Bridge Collapses after heavy rains, over 1,000 Keningau residents affected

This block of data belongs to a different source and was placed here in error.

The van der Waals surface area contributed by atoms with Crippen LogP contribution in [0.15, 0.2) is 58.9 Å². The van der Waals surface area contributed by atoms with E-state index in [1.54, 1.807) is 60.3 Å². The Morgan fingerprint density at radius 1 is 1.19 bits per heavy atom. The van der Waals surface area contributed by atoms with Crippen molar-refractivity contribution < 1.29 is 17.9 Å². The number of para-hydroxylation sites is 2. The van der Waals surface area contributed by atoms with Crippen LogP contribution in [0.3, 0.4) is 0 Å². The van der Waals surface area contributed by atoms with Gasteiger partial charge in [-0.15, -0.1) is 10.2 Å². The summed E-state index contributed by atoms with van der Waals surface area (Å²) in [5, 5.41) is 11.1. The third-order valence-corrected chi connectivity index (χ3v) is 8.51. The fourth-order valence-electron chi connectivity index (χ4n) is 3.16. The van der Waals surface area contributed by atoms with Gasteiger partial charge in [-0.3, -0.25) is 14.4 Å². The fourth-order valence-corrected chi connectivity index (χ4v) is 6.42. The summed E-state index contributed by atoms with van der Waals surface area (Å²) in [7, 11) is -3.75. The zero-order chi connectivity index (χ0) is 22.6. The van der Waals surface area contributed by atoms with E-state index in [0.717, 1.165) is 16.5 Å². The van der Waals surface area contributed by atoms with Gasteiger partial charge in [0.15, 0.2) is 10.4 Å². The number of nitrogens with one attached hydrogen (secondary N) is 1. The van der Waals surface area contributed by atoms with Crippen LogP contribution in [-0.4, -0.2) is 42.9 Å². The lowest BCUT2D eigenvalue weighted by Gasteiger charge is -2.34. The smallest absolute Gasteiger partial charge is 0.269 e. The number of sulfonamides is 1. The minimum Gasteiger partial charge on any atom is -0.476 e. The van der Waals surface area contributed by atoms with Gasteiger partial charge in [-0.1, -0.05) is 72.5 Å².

The 62-year-old underwater bridge near Kampung Nountunan ApinApin completely collapsed at lam yesterday following heavy rains which caused the Apin-Apin River to burst its banks. The flood has cut off links to more than 1,000 residnts of three villages and damaged their paddy irrigation system. Part of the bridge collapsed at 11pm on Monday last week after a similar flood. The bridge was built during the British era in 1946 using gabions, and after Sabah’s Independence, it was rebuilt with concrete. Since Independence, the bridge has been the main passage for motorists going to Kota Kiiiabalu, and for local people going to town or to their farms, paddy fields, school and offices. “The bridge was the main communication link for residents of Kampung Nauntunan, Nauntunan Atas and Nauntunan Tengah going to town, rubber smaliholdings and paddy fields,” Kampung Nauntunan Village Development and Security Committee (.JKKK) Secretary Freddy Benedict told The Borneo Post here yesterday. The bridge was also used by teachers and students of SK St James and SK Pekan Apin-Apin, although they can still use the suspension bridge next to it. Freddy said the bridge was repaired last year, but collapsed after heavy rains from 8pm until midnight yesterday because its foundation was weak without the gabions. “To my knowledge, the bridge was empty underneath without any gabions, that is why it collapsed easily after the Apin-Apin River flooded on Monday night last week and early morning today,” he said. The collapse of the bridge has cut off road links to the three villages, and motorists going to Apin-Apin have been forced to use the 15km road through Kitou village, which is in a poor state of repair and is normally usable only by four-wheel drive vehicles. Freddy said the bridge is no longer usable, and urged the Government to replace it with a Bailey bridge. He also urged the Government to supply pipes to channel water from the Apin-Apin River to the paddy fields. Some 200 farming families have not been able to resume their paddy planting on their 200 acres of paddy fields after the irrigation canals were damaged by the flood. “Without water, the farmers would not be able to plant paddy this year,” he said. Yesterday’s flood was the worst in memory, he said, adding even Tropical Storm Greg in 1996 did not cause the bridge to collapse. Keningau Parliamentary Liaison Officer Harry Gitik and his staff visited the area yesterday. Freddy expressed the hope that Bingkor Assemblyman Justin Guka and Keningau Member of Parliament Datuk Seri Panglima Joseph Pairin Kitingan could visit the area soon to lighten the affected villagers’ burden.